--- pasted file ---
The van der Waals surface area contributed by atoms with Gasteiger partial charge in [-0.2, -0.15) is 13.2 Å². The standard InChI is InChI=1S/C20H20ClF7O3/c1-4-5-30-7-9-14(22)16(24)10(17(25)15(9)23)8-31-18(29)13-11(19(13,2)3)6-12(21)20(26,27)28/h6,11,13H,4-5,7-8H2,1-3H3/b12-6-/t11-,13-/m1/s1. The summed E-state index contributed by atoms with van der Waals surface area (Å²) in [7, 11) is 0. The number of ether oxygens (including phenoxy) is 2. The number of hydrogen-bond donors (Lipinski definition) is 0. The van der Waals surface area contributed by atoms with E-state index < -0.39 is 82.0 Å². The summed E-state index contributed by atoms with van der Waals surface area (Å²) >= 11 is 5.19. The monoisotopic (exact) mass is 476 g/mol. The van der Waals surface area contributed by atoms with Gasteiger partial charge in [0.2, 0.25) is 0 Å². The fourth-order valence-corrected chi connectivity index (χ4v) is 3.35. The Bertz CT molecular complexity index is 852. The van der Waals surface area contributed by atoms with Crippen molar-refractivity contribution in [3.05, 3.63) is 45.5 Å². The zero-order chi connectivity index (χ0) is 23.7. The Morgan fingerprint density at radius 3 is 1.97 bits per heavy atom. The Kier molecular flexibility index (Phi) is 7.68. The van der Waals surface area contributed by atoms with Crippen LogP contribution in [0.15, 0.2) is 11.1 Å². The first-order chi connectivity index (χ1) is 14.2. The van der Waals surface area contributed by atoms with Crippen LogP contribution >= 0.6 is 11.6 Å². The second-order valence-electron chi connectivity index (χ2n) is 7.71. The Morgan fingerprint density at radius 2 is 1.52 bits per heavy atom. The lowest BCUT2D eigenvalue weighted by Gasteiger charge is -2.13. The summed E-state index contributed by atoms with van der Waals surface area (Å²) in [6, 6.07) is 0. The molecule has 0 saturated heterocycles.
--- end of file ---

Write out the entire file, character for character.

The van der Waals surface area contributed by atoms with Gasteiger partial charge in [-0.2, -0.15) is 13.2 Å². The standard InChI is InChI=1S/C20H20ClF7O3/c1-4-5-30-7-9-14(22)16(24)10(17(25)15(9)23)8-31-18(29)13-11(19(13,2)3)6-12(21)20(26,27)28/h6,11,13H,4-5,7-8H2,1-3H3/b12-6-/t11-,13-/m1/s1. The summed E-state index contributed by atoms with van der Waals surface area (Å²) in [7, 11) is 0. The number of ether oxygens (including phenoxy) is 2. The number of hydrogen-bond donors (Lipinski definition) is 0. The van der Waals surface area contributed by atoms with E-state index < -0.39 is 82.0 Å². The summed E-state index contributed by atoms with van der Waals surface area (Å²) >= 11 is 5.19. The monoisotopic (exact) mass is 476 g/mol. The van der Waals surface area contributed by atoms with Gasteiger partial charge in [0.2, 0.25) is 0 Å². The fourth-order valence-corrected chi connectivity index (χ4v) is 3.35. The Bertz CT molecular complexity index is 852. The van der Waals surface area contributed by atoms with Crippen molar-refractivity contribution in [3.05, 3.63) is 45.5 Å². The zero-order chi connectivity index (χ0) is 23.7. The Morgan fingerprint density at radius 3 is 1.97 bits per heavy atom. The Kier molecular flexibility index (Phi) is 7.68. The van der Waals surface area contributed by atoms with Crippen LogP contribution in [0.15, 0.2) is 11.1 Å². The first-order chi connectivity index (χ1) is 14.2. The van der Waals surface area contributed by atoms with Crippen LogP contribution >= 0.6 is 11.6 Å². The second-order valence-electron chi connectivity index (χ2n) is 7.71. The Morgan fingerprint density at radius 2 is 1.52 bits per heavy atom. The lowest BCUT2D eigenvalue weighted by Gasteiger charge is -2.13. The summed E-state index contributed by atoms with van der Waals surface area (Å²) in [6, 6.07) is 0. The molecule has 0 saturated heterocycles.